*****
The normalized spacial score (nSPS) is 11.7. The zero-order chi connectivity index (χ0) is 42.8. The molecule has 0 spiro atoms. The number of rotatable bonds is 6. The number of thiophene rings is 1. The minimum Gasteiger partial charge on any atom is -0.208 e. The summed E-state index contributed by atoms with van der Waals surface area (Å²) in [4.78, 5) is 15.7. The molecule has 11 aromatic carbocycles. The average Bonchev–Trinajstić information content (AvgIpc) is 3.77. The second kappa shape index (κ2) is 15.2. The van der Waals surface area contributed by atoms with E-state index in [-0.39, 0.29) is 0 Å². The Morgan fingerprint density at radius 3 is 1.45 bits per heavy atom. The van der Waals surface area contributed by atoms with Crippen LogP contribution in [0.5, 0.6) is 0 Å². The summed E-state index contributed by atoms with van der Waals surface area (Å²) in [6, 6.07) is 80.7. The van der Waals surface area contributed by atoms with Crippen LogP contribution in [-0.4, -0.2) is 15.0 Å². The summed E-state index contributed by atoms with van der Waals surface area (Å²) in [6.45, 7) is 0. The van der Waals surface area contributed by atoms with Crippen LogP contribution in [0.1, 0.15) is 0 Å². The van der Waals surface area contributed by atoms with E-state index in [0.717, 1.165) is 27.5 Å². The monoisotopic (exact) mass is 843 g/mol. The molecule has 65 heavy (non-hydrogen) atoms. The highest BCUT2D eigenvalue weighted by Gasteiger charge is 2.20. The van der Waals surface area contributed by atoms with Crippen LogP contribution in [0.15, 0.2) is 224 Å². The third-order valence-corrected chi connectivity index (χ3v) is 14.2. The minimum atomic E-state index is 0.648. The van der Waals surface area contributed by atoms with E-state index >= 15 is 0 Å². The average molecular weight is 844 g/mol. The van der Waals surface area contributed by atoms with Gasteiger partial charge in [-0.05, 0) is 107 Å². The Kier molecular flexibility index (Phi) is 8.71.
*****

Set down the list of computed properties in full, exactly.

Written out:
The normalized spacial score (nSPS) is 11.7. The zero-order chi connectivity index (χ0) is 42.8. The molecule has 0 spiro atoms. The number of rotatable bonds is 6. The number of thiophene rings is 1. The minimum Gasteiger partial charge on any atom is -0.208 e. The summed E-state index contributed by atoms with van der Waals surface area (Å²) in [4.78, 5) is 15.7. The molecule has 11 aromatic carbocycles. The average Bonchev–Trinajstić information content (AvgIpc) is 3.77. The second kappa shape index (κ2) is 15.2. The van der Waals surface area contributed by atoms with E-state index in [-0.39, 0.29) is 0 Å². The Morgan fingerprint density at radius 3 is 1.45 bits per heavy atom. The van der Waals surface area contributed by atoms with Crippen LogP contribution in [0.5, 0.6) is 0 Å². The summed E-state index contributed by atoms with van der Waals surface area (Å²) in [6, 6.07) is 80.7. The van der Waals surface area contributed by atoms with Crippen LogP contribution in [-0.4, -0.2) is 15.0 Å². The summed E-state index contributed by atoms with van der Waals surface area (Å²) in [6.45, 7) is 0. The van der Waals surface area contributed by atoms with Crippen LogP contribution in [0.1, 0.15) is 0 Å². The van der Waals surface area contributed by atoms with E-state index in [0.717, 1.165) is 27.5 Å². The monoisotopic (exact) mass is 843 g/mol. The molecule has 65 heavy (non-hydrogen) atoms. The highest BCUT2D eigenvalue weighted by Gasteiger charge is 2.20. The van der Waals surface area contributed by atoms with Crippen LogP contribution in [0.15, 0.2) is 224 Å². The third-order valence-corrected chi connectivity index (χ3v) is 14.2. The minimum atomic E-state index is 0.648. The van der Waals surface area contributed by atoms with E-state index >= 15 is 0 Å². The average molecular weight is 844 g/mol. The van der Waals surface area contributed by atoms with Gasteiger partial charge in [-0.05, 0) is 107 Å². The Kier molecular flexibility index (Phi) is 8.71.